Genotypic variation in milling depression of iron and zinc concentration in rice grain
- 880 Downloads
Background and aims
The loss of iron and zinc during milling to produce white rice can have serious consequences for human health. Therefore, the objective was to evaluate Fe and Zn partitioning between the endosperm, bran and embryo, and the milling loss of these nutrients among Thai rice genotypes.
Concentrations of iron and zinc and their partitioning to different parts of the grain were examined in 15 genotypes of Thai rice (10 belonging to the long-slender grain type) grown together under wetland condition.
The depression in grain Fe and Zn concentrations (24–60 and 10–58 %, respectively) on milling differed among rice genotypes and were affected by the extent of differential partitioning of Fe and Zn into different parts of the grain. For example, nearly 70 % of white rice Zn was allocated to the endosperm in contrast to only 43 % for Fe.
Because of variation in milling loss of Fe and Zn, that can result from genotypic variation in the degree of milling and partitioning of Fe and Zn into different parts of the grain, we conclude that white rice Fe and Zn concentrations should not be inferred solely from brown rice concentrations of these nutrients.
KeywordsBrown rice Degree of milling Long-slender grain type Milling loss White rice
The first author is a recipient of a Royal Golden Jubilee PhD scholarship. Support from Research University Project of Thailand’s Commission of Higher Education is also gratefully acknowledged. We thank Dr. Sittichai Lordkaew, Chiang Mai University for help with chemical analysis.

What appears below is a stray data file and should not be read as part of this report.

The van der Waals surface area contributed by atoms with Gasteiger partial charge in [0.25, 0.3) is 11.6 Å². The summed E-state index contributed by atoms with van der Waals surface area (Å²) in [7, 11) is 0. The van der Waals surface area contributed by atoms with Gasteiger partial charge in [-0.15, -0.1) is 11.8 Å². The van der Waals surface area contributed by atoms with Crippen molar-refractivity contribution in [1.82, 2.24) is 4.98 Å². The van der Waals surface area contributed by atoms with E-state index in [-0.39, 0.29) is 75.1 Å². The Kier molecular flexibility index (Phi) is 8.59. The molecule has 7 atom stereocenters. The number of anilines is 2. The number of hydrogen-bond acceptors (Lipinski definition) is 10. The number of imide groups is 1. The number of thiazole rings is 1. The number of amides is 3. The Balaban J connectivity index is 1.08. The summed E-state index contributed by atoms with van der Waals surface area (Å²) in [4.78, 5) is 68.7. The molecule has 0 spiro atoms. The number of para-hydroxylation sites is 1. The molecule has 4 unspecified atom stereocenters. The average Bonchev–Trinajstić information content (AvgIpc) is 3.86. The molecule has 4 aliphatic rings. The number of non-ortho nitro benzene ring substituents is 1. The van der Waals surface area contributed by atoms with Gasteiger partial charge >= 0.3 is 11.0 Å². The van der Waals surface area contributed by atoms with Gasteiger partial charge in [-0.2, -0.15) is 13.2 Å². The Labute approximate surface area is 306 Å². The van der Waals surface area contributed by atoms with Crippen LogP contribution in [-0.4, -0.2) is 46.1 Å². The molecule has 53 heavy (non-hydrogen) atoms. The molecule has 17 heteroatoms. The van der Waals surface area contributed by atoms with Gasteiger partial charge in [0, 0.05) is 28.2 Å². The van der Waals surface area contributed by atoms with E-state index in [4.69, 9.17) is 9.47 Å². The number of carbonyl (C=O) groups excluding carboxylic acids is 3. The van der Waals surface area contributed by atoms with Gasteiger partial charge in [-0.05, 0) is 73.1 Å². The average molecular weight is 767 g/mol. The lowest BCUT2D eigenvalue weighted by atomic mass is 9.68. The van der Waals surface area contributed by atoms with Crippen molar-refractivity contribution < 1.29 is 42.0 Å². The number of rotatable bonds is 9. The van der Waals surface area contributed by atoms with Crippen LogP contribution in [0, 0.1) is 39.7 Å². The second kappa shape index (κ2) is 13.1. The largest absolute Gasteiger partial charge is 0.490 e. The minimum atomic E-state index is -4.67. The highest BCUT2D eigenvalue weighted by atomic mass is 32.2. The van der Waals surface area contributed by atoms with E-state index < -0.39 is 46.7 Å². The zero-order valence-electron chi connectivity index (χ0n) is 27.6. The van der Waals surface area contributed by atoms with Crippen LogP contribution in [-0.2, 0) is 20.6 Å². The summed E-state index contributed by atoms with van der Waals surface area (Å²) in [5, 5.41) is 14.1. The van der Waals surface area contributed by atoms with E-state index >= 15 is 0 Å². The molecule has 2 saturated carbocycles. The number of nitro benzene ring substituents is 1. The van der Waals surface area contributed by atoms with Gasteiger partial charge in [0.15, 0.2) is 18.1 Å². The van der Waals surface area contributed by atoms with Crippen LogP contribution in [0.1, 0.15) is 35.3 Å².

- Allan JE (1961) The determination of zinc in agricultural material by atomic absorption spectrophotometry. Analyst 96:531–534Google Scholar
- FAO/WHO (1998) Vitamin and mineral requirements in human nutrition: report of a joint FAO/WHO expert consultation, Bangkok, Thailand, 21–30 September 1998Google Scholar
- Hotz C, Brown KH (2004) Assessment of the risk of zinc deficiency in populations and options for its control. Food Nutr Bull 25:94–204Google Scholar
- Juliano BO (1993) Rice in human nutrition. Food and agriculture organization of the United Nations, RomeGoogle Scholar
- Palawisut S, Nualsiri P, Patirupanusara P, Patirupanusara T, Noenplab ANL, Chiengwattana N, Pattawatang P, Suwanthada S, Chairinte S, Suttayot S, Anawong J, Palawisut W, Intrarasatit W, Wannasai C, Ariyapruek D, Hintang P, Wangka M, Deerasamee C, Sanguansaj T, Varamisara V, Karnjanaphun S, Pipatpiriyanon J, Kongtong T, Sriratanasak W, Chansrisommai N, Tayatum C, Chettanachit D, Nilpanit N (2008) RD29 (Chainat 80) rice variety. Thai Rice Res J 2:80–95Google Scholar
- Phattarakul N, Rerkasem B, Li LJ, Wu LH, Zou CQ, Ram H, Sohu VS, Kang BS, Surek H, Kalayci M, Yazici A, Zhang FS, Cakmak I (2012) Biofortification of rice grain with zinc through zinc fertilization in different countries. Plant Soil. doi: 10.1007/s11104-012-1211-x
- Ren X, Liu Q, Fu H, Wu D, Shu Q (2006) Variations in concentration and distribution of health-related elements affected by environmental and genotypic differences in rice grains. Rice Sci 13:170–178Google Scholar
- Senadhira D, Gregorio GB, Graham RD (1998) Breeding Fe and Zn dense rice. Los Banos, Laguna, Philippines, IRRIGoogle Scholar
- Sison MEGQ, Gregorio GB, Mendioro MS (2006) The effect of different milling times on grain iron content and grain physical parameters associated with milling of eight genotypes of rice (Oryza sativa). Phil J Sci 135:9–17Google Scholar
- Sun H, Siebenmorgan TJ (1993) Milling characteristics of various rough rice kernel thickness fractions. Cereal Chem 70:727–733Google Scholar
- WHO (2002) World health report 2008. World Health Organization, GenevaGoogle Scholar